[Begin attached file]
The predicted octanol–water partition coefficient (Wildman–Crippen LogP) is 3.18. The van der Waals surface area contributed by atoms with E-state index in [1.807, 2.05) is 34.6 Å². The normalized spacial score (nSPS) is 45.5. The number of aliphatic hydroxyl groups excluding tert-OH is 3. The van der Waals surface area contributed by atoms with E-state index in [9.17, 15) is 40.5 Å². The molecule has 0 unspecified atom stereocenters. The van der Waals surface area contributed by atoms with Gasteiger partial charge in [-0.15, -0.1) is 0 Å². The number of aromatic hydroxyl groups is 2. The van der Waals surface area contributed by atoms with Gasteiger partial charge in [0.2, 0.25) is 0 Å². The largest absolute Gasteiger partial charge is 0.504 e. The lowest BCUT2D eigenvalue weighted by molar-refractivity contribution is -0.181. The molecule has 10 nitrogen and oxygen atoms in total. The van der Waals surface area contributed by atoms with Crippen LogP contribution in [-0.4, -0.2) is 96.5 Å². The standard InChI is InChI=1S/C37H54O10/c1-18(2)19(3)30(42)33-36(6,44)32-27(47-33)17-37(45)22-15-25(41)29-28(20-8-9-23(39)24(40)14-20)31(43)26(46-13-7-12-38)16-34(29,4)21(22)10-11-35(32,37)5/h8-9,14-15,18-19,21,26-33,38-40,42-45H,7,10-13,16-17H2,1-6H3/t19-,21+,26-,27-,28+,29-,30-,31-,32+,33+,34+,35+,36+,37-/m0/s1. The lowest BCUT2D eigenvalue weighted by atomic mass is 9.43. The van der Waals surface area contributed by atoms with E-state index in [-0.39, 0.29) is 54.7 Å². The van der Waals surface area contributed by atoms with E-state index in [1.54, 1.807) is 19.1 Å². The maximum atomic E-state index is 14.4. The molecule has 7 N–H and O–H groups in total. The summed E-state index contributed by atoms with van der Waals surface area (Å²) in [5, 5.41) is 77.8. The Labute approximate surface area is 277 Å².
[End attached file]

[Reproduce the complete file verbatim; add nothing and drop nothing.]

The predicted octanol–water partition coefficient (Wildman–Crippen LogP) is 3.18. The van der Waals surface area contributed by atoms with E-state index in [1.807, 2.05) is 34.6 Å². The normalized spacial score (nSPS) is 45.5. The number of aliphatic hydroxyl groups excluding tert-OH is 3. The van der Waals surface area contributed by atoms with E-state index in [9.17, 15) is 40.5 Å². The molecule has 0 unspecified atom stereocenters. The van der Waals surface area contributed by atoms with Gasteiger partial charge in [-0.15, -0.1) is 0 Å². The number of aromatic hydroxyl groups is 2. The van der Waals surface area contributed by atoms with Gasteiger partial charge in [0.2, 0.25) is 0 Å². The largest absolute Gasteiger partial charge is 0.504 e. The lowest BCUT2D eigenvalue weighted by molar-refractivity contribution is -0.181. The molecule has 10 nitrogen and oxygen atoms in total. The van der Waals surface area contributed by atoms with Crippen LogP contribution in [-0.4, -0.2) is 96.5 Å². The standard InChI is InChI=1S/C37H54O10/c1-18(2)19(3)30(42)33-36(6,44)32-27(47-33)17-37(45)22-15-25(41)29-28(20-8-9-23(39)24(40)14-20)31(43)26(46-13-7-12-38)16-34(29,4)21(22)10-11-35(32,37)5/h8-9,14-15,18-19,21,26-33,38-40,42-45H,7,10-13,16-17H2,1-6H3/t19-,21+,26-,27-,28+,29-,30-,31-,32+,33+,34+,35+,36+,37-/m0/s1. The lowest BCUT2D eigenvalue weighted by atomic mass is 9.43. The van der Waals surface area contributed by atoms with E-state index in [-0.39, 0.29) is 54.7 Å². The van der Waals surface area contributed by atoms with E-state index in [1.54, 1.807) is 19.1 Å². The maximum atomic E-state index is 14.4. The molecule has 7 N–H and O–H groups in total. The summed E-state index contributed by atoms with van der Waals surface area (Å²) in [5, 5.41) is 77.8. The Labute approximate surface area is 277 Å².